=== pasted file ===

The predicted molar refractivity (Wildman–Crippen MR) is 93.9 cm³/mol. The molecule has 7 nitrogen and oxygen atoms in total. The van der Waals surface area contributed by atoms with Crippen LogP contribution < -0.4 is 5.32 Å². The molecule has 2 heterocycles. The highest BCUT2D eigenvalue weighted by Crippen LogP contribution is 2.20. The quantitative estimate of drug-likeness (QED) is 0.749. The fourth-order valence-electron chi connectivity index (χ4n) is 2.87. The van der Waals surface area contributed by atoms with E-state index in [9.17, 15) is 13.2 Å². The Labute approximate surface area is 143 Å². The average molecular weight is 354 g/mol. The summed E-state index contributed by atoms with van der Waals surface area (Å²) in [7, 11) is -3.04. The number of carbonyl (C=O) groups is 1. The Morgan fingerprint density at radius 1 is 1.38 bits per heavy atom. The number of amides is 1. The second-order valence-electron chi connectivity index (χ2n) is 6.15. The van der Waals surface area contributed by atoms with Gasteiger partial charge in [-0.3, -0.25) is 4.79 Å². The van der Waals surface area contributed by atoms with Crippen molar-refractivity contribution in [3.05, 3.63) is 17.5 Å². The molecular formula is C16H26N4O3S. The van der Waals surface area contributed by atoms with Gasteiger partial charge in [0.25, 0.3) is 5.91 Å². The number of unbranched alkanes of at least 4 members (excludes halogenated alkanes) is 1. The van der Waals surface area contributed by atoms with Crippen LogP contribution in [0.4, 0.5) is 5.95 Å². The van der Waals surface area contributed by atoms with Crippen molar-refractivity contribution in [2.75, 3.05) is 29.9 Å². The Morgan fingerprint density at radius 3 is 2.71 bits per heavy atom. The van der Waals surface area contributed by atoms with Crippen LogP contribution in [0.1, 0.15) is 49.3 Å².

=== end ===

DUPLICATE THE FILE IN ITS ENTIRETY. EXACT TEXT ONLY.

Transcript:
The predicted molar refractivity (Wildman–Crippen MR) is 93.9 cm³/mol. The molecule has 7 nitrogen and oxygen atoms in total. The van der Waals surface area contributed by atoms with Crippen LogP contribution < -0.4 is 5.32 Å². The molecule has 2 heterocycles. The highest BCUT2D eigenvalue weighted by Crippen LogP contribution is 2.20. The quantitative estimate of drug-likeness (QED) is 0.749. The fourth-order valence-electron chi connectivity index (χ4n) is 2.87. The van der Waals surface area contributed by atoms with E-state index in [9.17, 15) is 13.2 Å². The Labute approximate surface area is 143 Å². The average molecular weight is 354 g/mol. The summed E-state index contributed by atoms with van der Waals surface area (Å²) in [7, 11) is -3.04. The number of carbonyl (C=O) groups is 1. The Morgan fingerprint density at radius 1 is 1.38 bits per heavy atom. The number of amides is 1. The second-order valence-electron chi connectivity index (χ2n) is 6.15. The van der Waals surface area contributed by atoms with Gasteiger partial charge in [-0.3, -0.25) is 4.79 Å². The van der Waals surface area contributed by atoms with Crippen molar-refractivity contribution in [3.05, 3.63) is 17.5 Å². The molecular formula is C16H26N4O3S. The van der Waals surface area contributed by atoms with Gasteiger partial charge in [0.25, 0.3) is 5.91 Å². The number of unbranched alkanes of at least 4 members (excludes halogenated alkanes) is 1. The van der Waals surface area contributed by atoms with Crippen LogP contribution in [0.4, 0.5) is 5.95 Å². The van der Waals surface area contributed by atoms with Crippen molar-refractivity contribution in [2.75, 3.05) is 29.9 Å². The Morgan fingerprint density at radius 3 is 2.71 bits per heavy atom. The van der Waals surface area contributed by atoms with Crippen LogP contribution in [0.1, 0.15) is 49.3 Å².